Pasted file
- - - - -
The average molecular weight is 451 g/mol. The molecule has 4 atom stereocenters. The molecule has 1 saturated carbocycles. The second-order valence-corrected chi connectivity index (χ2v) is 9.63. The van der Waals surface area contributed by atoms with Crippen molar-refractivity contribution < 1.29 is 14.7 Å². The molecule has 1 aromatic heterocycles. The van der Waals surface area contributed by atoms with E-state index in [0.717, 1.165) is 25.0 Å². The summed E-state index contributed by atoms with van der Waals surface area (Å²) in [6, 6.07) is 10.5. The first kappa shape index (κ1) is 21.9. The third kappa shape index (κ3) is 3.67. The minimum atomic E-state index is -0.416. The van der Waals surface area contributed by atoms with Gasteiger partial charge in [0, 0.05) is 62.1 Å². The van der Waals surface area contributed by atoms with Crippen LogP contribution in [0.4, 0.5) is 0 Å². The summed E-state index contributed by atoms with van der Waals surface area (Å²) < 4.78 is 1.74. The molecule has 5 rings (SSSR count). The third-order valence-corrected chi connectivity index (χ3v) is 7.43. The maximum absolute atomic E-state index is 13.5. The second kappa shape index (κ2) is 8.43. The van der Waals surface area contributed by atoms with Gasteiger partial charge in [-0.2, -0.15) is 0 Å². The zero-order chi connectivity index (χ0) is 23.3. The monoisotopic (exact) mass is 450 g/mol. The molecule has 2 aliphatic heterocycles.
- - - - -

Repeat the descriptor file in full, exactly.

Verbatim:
The average molecular weight is 451 g/mol. The molecule has 4 atom stereocenters. The molecule has 1 saturated carbocycles. The second-order valence-corrected chi connectivity index (χ2v) is 9.63. The van der Waals surface area contributed by atoms with Crippen molar-refractivity contribution < 1.29 is 14.7 Å². The molecule has 1 aromatic heterocycles. The van der Waals surface area contributed by atoms with E-state index in [0.717, 1.165) is 25.0 Å². The summed E-state index contributed by atoms with van der Waals surface area (Å²) in [6, 6.07) is 10.5. The first kappa shape index (κ1) is 21.9. The third kappa shape index (κ3) is 3.67. The minimum atomic E-state index is -0.416. The van der Waals surface area contributed by atoms with Gasteiger partial charge in [0, 0.05) is 62.1 Å². The van der Waals surface area contributed by atoms with Crippen LogP contribution in [0.4, 0.5) is 0 Å². The summed E-state index contributed by atoms with van der Waals surface area (Å²) < 4.78 is 1.74. The molecule has 5 rings (SSSR count). The third-order valence-corrected chi connectivity index (χ3v) is 7.43. The maximum absolute atomic E-state index is 13.5. The second kappa shape index (κ2) is 8.43. The van der Waals surface area contributed by atoms with Gasteiger partial charge in [-0.2, -0.15) is 0 Å². The zero-order chi connectivity index (χ0) is 23.3. The monoisotopic (exact) mass is 450 g/mol. The molecule has 2 aliphatic heterocycles.